There have been several artistic variations on the theme of mistaken identity involving a soldier with amnesia returning home from war. Welcome Home Captain Fox is the latest and, I’m sorry to say, not the best. Adapted by Australian Anthony Weigh from Jean Anouih’s fact based 1937 comedy, Le Voyageur Sans Baggage, The Donmar’s latest offering has Gene as the soldier returning to 1950’s America (the Hamptons to be exact). He has been incarcerated in an East German prisoner of war camp and interrogated by the US authorities as a suspected communist sympathizer. Now free, he is identified by the wealthy Fox family as their long lost son, Jack. The only problem is that once Jack discovers things about his past, he begins to wonder if he would be better off without the reconciliation.
Jack has been brought to the Foxes’s smart mansion by Marcee Dupont Dufort and her older husband De Wit, who spend their whole time bitching with one another; definitely not a marriage made in heaven. The Foxes, too, are no happy family and come across as cold, spoilt and altogether unpleasant human beings, which is another reason why Gene is not necessarily keen to assume or re-assume the name Jack Fox.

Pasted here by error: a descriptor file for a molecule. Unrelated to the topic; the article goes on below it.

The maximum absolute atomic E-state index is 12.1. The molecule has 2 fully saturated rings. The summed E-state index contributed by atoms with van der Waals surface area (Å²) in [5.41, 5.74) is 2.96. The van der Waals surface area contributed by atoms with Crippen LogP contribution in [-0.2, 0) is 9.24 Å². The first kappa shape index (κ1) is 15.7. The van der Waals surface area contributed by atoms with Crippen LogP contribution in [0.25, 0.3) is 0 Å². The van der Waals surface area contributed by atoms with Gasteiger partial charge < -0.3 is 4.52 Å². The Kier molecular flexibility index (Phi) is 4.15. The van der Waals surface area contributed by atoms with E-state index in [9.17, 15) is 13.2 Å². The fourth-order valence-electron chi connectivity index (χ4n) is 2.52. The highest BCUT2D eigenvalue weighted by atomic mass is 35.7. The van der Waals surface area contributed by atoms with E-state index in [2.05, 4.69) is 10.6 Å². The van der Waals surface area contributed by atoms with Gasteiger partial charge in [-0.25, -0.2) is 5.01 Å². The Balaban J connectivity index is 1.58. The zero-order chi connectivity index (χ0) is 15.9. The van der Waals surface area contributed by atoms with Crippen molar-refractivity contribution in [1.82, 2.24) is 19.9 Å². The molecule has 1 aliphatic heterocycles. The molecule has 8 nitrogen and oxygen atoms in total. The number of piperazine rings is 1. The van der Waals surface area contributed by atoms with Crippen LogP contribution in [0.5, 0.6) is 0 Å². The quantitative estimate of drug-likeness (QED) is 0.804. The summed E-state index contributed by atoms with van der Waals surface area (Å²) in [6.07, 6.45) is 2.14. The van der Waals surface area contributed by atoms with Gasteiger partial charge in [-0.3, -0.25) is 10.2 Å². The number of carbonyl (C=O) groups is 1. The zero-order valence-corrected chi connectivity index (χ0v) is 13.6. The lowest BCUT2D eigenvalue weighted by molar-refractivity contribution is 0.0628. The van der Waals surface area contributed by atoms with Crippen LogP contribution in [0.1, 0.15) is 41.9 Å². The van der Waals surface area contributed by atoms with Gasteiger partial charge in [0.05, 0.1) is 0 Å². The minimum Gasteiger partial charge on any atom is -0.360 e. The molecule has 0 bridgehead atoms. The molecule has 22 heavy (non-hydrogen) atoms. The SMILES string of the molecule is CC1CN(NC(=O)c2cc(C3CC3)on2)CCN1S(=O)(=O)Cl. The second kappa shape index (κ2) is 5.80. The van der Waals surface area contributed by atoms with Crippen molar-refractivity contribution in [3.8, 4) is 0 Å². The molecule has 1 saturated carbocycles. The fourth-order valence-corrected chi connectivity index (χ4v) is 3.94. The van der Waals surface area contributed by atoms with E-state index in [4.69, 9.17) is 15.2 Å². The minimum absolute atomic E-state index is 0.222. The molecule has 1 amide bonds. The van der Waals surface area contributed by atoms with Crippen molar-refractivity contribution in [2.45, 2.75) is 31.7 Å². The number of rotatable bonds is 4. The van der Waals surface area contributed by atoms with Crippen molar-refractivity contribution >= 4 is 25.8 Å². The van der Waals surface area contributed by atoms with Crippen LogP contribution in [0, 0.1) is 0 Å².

The cast, on the whole, is pretty good, with the women scoring slightly higher over the men. Katherine Kingsley has a high old time camping it up as the nouveau riche Mrs. Dupont Dufort (“you do say the t”). Blowsy, loud and altogether hilarious, the stage seems bereft without her. Fenella Woolgar, as Mrs. Fox’s predatory daughter-in-law, an imperious manipulator with just the right hint of desperation, is also excellent. Whilst Mrs. Fox herself, played by Sian Thomas turns imperiousness into an art form. Could any mother be less maternal?
Unfortunately the men in the cast fare less well. I’m afraid none of their performances made much of an impression, with even Rory Keenan a pretty much forgettable Captain Fox. Not only does his American accent waiver somewhat, but I found it hard to believe that he was a returning soldier, let alone one in the fifties.
Mark Thompson’s set and the costumes all allude very well to post war gentility but that and Blanche McIntyre’s direction can’t raise this latest Donmar production above “ok”.